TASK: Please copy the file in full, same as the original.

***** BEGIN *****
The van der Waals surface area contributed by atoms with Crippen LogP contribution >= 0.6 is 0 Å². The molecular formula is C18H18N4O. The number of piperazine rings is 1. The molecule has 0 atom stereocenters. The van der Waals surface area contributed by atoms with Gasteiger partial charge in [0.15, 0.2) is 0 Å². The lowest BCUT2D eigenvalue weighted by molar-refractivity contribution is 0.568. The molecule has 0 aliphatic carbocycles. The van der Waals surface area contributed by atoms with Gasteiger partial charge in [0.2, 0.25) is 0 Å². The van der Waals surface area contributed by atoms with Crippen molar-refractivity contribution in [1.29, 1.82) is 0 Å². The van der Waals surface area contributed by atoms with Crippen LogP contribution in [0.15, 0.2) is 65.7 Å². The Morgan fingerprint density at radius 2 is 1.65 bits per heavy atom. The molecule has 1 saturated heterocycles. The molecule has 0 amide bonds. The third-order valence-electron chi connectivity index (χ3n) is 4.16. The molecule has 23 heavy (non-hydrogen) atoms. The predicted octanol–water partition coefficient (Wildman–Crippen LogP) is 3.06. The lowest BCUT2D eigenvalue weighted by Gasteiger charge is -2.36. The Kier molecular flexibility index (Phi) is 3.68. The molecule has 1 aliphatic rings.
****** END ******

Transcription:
The van der Waals surface area contributed by atoms with Crippen LogP contribution >= 0.6 is 0 Å². The molecular formula is C18H18N4O. The number of piperazine rings is 1. The molecule has 0 atom stereocenters. The van der Waals surface area contributed by atoms with Gasteiger partial charge in [0.15, 0.2) is 0 Å². The lowest BCUT2D eigenvalue weighted by molar-refractivity contribution is 0.568. The molecule has 0 aliphatic carbocycles. The van der Waals surface area contributed by atoms with Gasteiger partial charge in [0.2, 0.25) is 0 Å². The van der Waals surface area contributed by atoms with Crippen molar-refractivity contribution in [1.29, 1.82) is 0 Å². The van der Waals surface area contributed by atoms with Crippen LogP contribution in [0.15, 0.2) is 65.7 Å². The Morgan fingerprint density at radius 2 is 1.65 bits per heavy atom. The molecule has 1 saturated heterocycles. The molecule has 0 amide bonds. The third-order valence-electron chi connectivity index (χ3n) is 4.16. The molecule has 23 heavy (non-hydrogen) atoms. The predicted octanol–water partition coefficient (Wildman–Crippen LogP) is 3.06. The lowest BCUT2D eigenvalue weighted by Gasteiger charge is -2.36. The Kier molecular flexibility index (Phi) is 3.68. The molecule has 1 aliphatic rings.